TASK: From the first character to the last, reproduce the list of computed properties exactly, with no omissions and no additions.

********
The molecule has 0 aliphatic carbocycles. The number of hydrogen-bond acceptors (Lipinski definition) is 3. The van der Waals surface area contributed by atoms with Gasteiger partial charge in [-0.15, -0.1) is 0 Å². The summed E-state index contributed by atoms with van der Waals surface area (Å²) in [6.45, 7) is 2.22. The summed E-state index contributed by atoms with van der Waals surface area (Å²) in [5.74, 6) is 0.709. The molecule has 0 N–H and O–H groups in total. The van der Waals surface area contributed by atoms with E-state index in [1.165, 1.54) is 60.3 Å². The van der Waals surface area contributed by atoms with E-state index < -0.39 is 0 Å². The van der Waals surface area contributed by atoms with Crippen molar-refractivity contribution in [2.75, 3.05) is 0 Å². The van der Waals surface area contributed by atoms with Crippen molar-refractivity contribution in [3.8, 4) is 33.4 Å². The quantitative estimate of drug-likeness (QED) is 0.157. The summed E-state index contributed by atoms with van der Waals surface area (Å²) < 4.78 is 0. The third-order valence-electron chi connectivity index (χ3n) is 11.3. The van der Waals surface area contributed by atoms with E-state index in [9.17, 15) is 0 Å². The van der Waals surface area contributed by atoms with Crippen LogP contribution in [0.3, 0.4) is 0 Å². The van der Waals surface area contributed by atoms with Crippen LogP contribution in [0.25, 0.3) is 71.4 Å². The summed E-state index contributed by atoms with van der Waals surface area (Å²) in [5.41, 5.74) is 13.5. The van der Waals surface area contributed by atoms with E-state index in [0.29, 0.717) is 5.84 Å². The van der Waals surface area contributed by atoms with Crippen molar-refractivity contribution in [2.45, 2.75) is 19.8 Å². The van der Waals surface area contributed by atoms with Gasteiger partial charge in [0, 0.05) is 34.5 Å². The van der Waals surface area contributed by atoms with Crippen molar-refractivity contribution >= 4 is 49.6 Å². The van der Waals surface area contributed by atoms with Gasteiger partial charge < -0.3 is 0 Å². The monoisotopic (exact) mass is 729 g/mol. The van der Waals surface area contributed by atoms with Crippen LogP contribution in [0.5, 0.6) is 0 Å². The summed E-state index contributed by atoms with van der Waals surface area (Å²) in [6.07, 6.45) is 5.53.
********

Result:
The molecule has 0 aliphatic carbocycles. The number of hydrogen-bond acceptors (Lipinski definition) is 3. The van der Waals surface area contributed by atoms with Gasteiger partial charge in [-0.15, -0.1) is 0 Å². The summed E-state index contributed by atoms with van der Waals surface area (Å²) in [6.45, 7) is 2.22. The summed E-state index contributed by atoms with van der Waals surface area (Å²) in [5.74, 6) is 0.709. The molecule has 0 N–H and O–H groups in total. The van der Waals surface area contributed by atoms with E-state index in [1.165, 1.54) is 60.3 Å². The van der Waals surface area contributed by atoms with E-state index < -0.39 is 0 Å². The van der Waals surface area contributed by atoms with Crippen molar-refractivity contribution in [2.75, 3.05) is 0 Å². The van der Waals surface area contributed by atoms with Crippen molar-refractivity contribution in [3.8, 4) is 33.4 Å². The quantitative estimate of drug-likeness (QED) is 0.157. The summed E-state index contributed by atoms with van der Waals surface area (Å²) < 4.78 is 0. The third-order valence-electron chi connectivity index (χ3n) is 11.3. The van der Waals surface area contributed by atoms with E-state index in [9.17, 15) is 0 Å². The van der Waals surface area contributed by atoms with Crippen LogP contribution in [0.3, 0.4) is 0 Å². The van der Waals surface area contributed by atoms with Crippen LogP contribution in [0.25, 0.3) is 71.4 Å². The summed E-state index contributed by atoms with van der Waals surface area (Å²) in [5.41, 5.74) is 13.5. The van der Waals surface area contributed by atoms with E-state index in [0.29, 0.717) is 5.84 Å². The van der Waals surface area contributed by atoms with Crippen molar-refractivity contribution in [2.45, 2.75) is 19.8 Å². The van der Waals surface area contributed by atoms with Gasteiger partial charge in [0, 0.05) is 34.5 Å². The van der Waals surface area contributed by atoms with Crippen molar-refractivity contribution >= 4 is 49.6 Å². The van der Waals surface area contributed by atoms with Gasteiger partial charge < -0.3 is 0 Å². The monoisotopic (exact) mass is 729 g/mol. The van der Waals surface area contributed by atoms with Crippen LogP contribution in [0.5, 0.6) is 0 Å². The summed E-state index contributed by atoms with van der Waals surface area (Å²) in [6.07, 6.45) is 5.53.